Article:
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Media stocks catch their breath after a two-day meltdown

Media stocks catch their breath after a two-day meltdown
Theoffices of Viacom are seen in Times Squarein New York City. Stock prices of media companies have dropped as consumers cut back on traditional media usage and turn to Internet-based entertainment. (Andrew Burton / Getty Images)

The media business took a deep breath on Wall Street after suffering a beating this week.

Major media stocks recovered some ground Friday following a two-day decline that wiped out tens of billions of dollars in market value.

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The widespread meltdown came after Walt Disney Co. warned investors late Tuesday that profit from ESPN and other cable channels would not be as robust as initially thought because fewer consumers are subscribing to full pay-TV packages.

Viacom Inc. shares climbed $1.37, or about 3%, to $45.47 on Wall Street after taking a combined 21% plunge on Wednesday and Thursday. Disney shares ticked up 1% after falling 11% over two days.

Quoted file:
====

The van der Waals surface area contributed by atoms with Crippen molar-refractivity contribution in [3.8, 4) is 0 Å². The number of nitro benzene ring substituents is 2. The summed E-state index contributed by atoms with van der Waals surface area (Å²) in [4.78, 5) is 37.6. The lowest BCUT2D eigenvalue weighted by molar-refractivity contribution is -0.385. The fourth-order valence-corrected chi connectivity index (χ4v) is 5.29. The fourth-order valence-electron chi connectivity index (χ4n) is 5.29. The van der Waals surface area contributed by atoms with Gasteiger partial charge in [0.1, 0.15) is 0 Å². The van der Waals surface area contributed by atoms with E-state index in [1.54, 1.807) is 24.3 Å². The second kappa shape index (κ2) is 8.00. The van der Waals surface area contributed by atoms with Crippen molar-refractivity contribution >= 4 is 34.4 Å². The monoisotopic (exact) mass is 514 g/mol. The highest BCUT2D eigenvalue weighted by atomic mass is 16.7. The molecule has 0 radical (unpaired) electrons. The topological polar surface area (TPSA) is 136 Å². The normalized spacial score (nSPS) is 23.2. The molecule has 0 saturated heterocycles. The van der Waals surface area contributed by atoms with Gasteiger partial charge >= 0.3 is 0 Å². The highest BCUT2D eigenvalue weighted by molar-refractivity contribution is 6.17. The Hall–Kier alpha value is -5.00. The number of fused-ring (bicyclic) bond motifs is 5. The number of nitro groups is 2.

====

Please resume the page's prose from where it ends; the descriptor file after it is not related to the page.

21st Century Fox was up 3% at the close of the financial markets in New York, and Time Warner gained 1%.

Shares of "Hunger Games" studio Lionsgate surged more than 6% after posting quarterly earnings that beat analysts' estimates. The Santa Monica company reported adjusted net income of 26 cents a share for its first fiscal quarter, compared with Wall Street expectations of 7 cents a share.

Lionsgate's profit fell 11% from the same period a year ago because of a lower revenue from its movies in theaters and on home video. Total revenue dropped 9% to $409 million, though sales from its TV production business increased 14%.

Its stock had been hampered over the previous two days as fellow media and entertainment companies suffered from concerns that the unraveling of the traditional pay-TV bundle will accelerate.

Lionsgate Chief Executive Jon Feltheimer told analysts Friday morning that "disruption in the marketplace will play to our natural strengths" as a maker of popular movies and TV shows.

"That's been our strategy for the past 15 years, and whether it's part of a fat bundle, a skinny bundle or no bundle at all, the bottom line is that people are watching more content ... than ever before," he said.

Follow Ryan Faughnder on Twitter for more entertainment business coverage: @rfaughnder

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